Nairametrics| At this rate, Etisalat Nigeria may turn out to be the proverbial bull in the china shop for Nigerian banks. In addition to oil and gas, and power sector loans. The telecommunications firm, is owing GT bank N42 billion naira. This is in addition to the N40 billion naira, Access bank MD, Hebert Wigwe in a recent investor call stated is due from the firm. At this stage, it behooves on Etisalat Nigeria and in the spirit of proper corporate governance, to state in Naira terms, exactly how much it owes Nigerian banks and its strategy to repay them.
Though the MD of GT bank, Segun Agbaje has said the loan will be restructured, this is equivalent to kicking the can down the road. The devaluation of the Naira, means the company will need to raise twice the amount in Naira it was to originally pay back. Impairment provisions for GT Bank rose from N12.4 billion in 2015 to N65.2 billion in 2016. Possibly due to the economic slow down and devaluation which have hit businesses hard.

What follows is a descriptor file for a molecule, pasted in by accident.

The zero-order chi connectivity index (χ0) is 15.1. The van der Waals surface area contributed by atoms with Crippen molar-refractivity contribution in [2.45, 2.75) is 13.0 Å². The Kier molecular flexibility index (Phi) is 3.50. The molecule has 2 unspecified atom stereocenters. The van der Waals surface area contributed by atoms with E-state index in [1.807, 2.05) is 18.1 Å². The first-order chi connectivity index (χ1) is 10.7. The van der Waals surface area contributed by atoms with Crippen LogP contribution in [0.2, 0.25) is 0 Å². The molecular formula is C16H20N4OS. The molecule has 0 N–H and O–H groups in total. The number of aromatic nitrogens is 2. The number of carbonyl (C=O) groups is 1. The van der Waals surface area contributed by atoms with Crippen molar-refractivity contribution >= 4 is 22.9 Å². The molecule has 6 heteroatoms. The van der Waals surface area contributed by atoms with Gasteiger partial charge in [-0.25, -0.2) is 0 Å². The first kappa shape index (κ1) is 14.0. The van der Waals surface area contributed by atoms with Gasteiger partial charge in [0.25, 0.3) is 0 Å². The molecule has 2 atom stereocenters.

While the loan is smaller in size compared to GT’s loan book of N1.5 trillion as at December 2016, it may be significant for other banks involved in the syndication deal. None of the banks have stated if they will take a haircut on the existing loan or accept Naira in lieu of dollars.
GT Bank’s retained earnings as at December 2016 were N90.2 billion. Profit for the year ended December 2016 came to N132 billion, on the back of foreign exchange revaluation gains of over N80 billion. GT shares closed at N25.35 in today’s trading session on the Nigerian Stock Exchange (NSE). Up 2.63%, year to date.